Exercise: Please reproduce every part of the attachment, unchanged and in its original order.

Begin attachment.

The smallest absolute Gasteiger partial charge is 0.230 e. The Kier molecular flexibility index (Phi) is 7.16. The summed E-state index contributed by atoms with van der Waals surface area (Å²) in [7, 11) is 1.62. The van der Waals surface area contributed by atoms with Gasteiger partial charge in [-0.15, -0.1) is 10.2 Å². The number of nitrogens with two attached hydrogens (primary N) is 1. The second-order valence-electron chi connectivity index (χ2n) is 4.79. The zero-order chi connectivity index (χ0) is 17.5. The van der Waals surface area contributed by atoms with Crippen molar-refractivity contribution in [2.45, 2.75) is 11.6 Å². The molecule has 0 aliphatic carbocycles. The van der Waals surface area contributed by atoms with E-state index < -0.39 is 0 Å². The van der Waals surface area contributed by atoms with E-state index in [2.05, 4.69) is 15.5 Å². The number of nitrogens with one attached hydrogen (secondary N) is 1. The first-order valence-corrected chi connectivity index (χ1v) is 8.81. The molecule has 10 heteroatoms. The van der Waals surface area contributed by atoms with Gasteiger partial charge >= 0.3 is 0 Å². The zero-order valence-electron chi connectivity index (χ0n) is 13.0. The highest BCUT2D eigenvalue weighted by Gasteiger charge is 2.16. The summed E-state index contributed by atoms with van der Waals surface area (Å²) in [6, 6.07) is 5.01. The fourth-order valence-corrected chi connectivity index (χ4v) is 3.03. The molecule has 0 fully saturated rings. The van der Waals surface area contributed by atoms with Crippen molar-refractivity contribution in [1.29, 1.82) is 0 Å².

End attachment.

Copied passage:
The smallest absolute Gasteiger partial charge is 0.230 e. The Kier molecular flexibility index (Phi) is 7.16. The summed E-state index contributed by atoms with van der Waals surface area (Å²) in [7, 11) is 1.62. The van der Waals surface area contributed by atoms with Gasteiger partial charge in [-0.15, -0.1) is 10.2 Å². The number of nitrogens with two attached hydrogens (primary N) is 1. The second-order valence-electron chi connectivity index (χ2n) is 4.79. The zero-order chi connectivity index (χ0) is 17.5. The van der Waals surface area contributed by atoms with Crippen molar-refractivity contribution in [2.45, 2.75) is 11.6 Å². The molecule has 0 aliphatic carbocycles. The van der Waals surface area contributed by atoms with E-state index < -0.39 is 0 Å². The van der Waals surface area contributed by atoms with E-state index in [2.05, 4.69) is 15.5 Å². The number of nitrogens with one attached hydrogen (secondary N) is 1. The first-order valence-corrected chi connectivity index (χ1v) is 8.81. The molecule has 10 heteroatoms. The van der Waals surface area contributed by atoms with Gasteiger partial charge >= 0.3 is 0 Å². The zero-order valence-electron chi connectivity index (χ0n) is 13.0. The highest BCUT2D eigenvalue weighted by Gasteiger charge is 2.16. The summed E-state index contributed by atoms with van der Waals surface area (Å²) in [6, 6.07) is 5.01. The fourth-order valence-corrected chi connectivity index (χ4v) is 3.03. The molecule has 0 fully saturated rings. The van der Waals surface area contributed by atoms with Crippen molar-refractivity contribution in [1.29, 1.82) is 0 Å².